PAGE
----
Culture Vannin, the local organisation for all things Manx, has this interesting information on the old tradition of Hop Tu Naa - the celebration of the traditional Celtic festival of Samhain, the start of winter (Oie Houney).
"Hop-tu-naa is the oldest continuously-existing tradition in the Isle of Man. Celebrated on the 31st of October, Hop-tu-naa is the Manx equivalent of Halloween, with some very important differences. Unmistakably, one of the key features of hop-tu-naa is the "moot" (turnip), which is hollowed out and decorated; there is also a range of popular folk songs with regional differences, in both English and Manx; there is a traditional folk dance still practiced across the Island today; and there are some unusual customs and supertitions which link back to the ancient Celtic beliefs about this time of year."
Many public Hop-tu-Naa events take place across the Isle of Man each year, most of which today include competitions for artistically carving turnips and the singing of traditional songs.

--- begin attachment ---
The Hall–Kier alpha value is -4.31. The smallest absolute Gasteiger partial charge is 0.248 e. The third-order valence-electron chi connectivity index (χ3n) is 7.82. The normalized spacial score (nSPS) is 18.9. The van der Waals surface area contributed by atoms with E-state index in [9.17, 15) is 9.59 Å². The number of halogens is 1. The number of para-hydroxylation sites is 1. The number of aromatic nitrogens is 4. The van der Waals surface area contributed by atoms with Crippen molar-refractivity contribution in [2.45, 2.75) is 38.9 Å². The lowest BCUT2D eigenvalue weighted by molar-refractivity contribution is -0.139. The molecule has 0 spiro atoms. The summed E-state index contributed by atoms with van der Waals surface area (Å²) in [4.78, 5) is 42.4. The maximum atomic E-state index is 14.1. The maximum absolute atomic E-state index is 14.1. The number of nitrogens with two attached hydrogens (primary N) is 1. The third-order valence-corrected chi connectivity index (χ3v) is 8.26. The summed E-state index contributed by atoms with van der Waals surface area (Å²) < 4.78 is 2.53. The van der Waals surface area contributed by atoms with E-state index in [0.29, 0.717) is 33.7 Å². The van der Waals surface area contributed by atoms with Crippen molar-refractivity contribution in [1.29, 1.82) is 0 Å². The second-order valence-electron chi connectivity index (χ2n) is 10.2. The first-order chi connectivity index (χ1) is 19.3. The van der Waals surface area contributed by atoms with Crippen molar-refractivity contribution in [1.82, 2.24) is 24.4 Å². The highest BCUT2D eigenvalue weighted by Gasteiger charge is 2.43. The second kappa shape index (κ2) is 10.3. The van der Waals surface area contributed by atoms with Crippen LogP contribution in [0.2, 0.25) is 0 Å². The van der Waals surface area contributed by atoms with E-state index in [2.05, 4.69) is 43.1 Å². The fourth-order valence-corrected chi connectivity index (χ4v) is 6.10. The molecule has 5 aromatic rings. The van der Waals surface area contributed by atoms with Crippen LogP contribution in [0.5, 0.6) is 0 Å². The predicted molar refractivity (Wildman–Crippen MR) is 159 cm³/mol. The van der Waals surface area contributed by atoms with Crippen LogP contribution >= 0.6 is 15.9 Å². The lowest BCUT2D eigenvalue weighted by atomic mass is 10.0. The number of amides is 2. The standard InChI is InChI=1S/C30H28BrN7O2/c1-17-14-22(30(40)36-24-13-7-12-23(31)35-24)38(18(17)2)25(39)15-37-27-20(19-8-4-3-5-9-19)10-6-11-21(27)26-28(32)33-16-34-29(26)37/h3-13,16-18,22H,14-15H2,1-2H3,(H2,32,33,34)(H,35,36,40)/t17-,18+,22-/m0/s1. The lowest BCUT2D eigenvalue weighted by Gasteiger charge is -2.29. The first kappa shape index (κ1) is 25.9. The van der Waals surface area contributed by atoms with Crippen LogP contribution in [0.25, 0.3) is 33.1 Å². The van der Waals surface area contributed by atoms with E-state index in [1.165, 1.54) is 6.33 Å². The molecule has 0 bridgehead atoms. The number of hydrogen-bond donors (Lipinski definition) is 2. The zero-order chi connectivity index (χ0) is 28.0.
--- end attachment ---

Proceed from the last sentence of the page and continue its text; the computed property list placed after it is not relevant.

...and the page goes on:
For anyone who is interested to learn more, here is their web page...
It looks there is a big Celtic influence in the Isle of Man customs. Didn't Fin McCool throw a lump of mud and stone into the Irish sea and it became the Isle of Man? I love reading all about the ancient customs and traditions.ReplyDelete
That's right. The island is supposedly named after Mannanan mac Lir, a Celtic sea god. Great stories.Delete
Very interesting. I had not heard about this tradition before.ReplyDelete
By the way, Hop Tu Naa sounds like a Vietnamese fishing village.
Perhaps I should go there for my next holiday?Delete
Love that carved turnip. My birthday is Hallowe'en - how I would love a Pumpkin carved like that.ReplyDelete
Last year we invited some friends over for dinner at Hop Tu Naa and they gave us a beautifully carved turnip as a gift. It was lovely by the fireside with a tea light inside. In case I don't get to post over Halloween, have a lovely birthday.Delete
Carving a turnip is eminently more difficult than carving a pumpkin. It spoiled Hallowe'en for me as a child. My little hands were sore for days!ReplyDelete
I expect they use power tools these days!Delete
Interesting to read about a different culture!ReplyDelete
We have little turnips which would be slightly easier to hollow out. I like the idea
I struggle to cut up turnips for cooking so cannot imagine how hard it would be to carve artistically.Delete
I didn't know about this so thank you! Everyday's a school day!ReplyDelete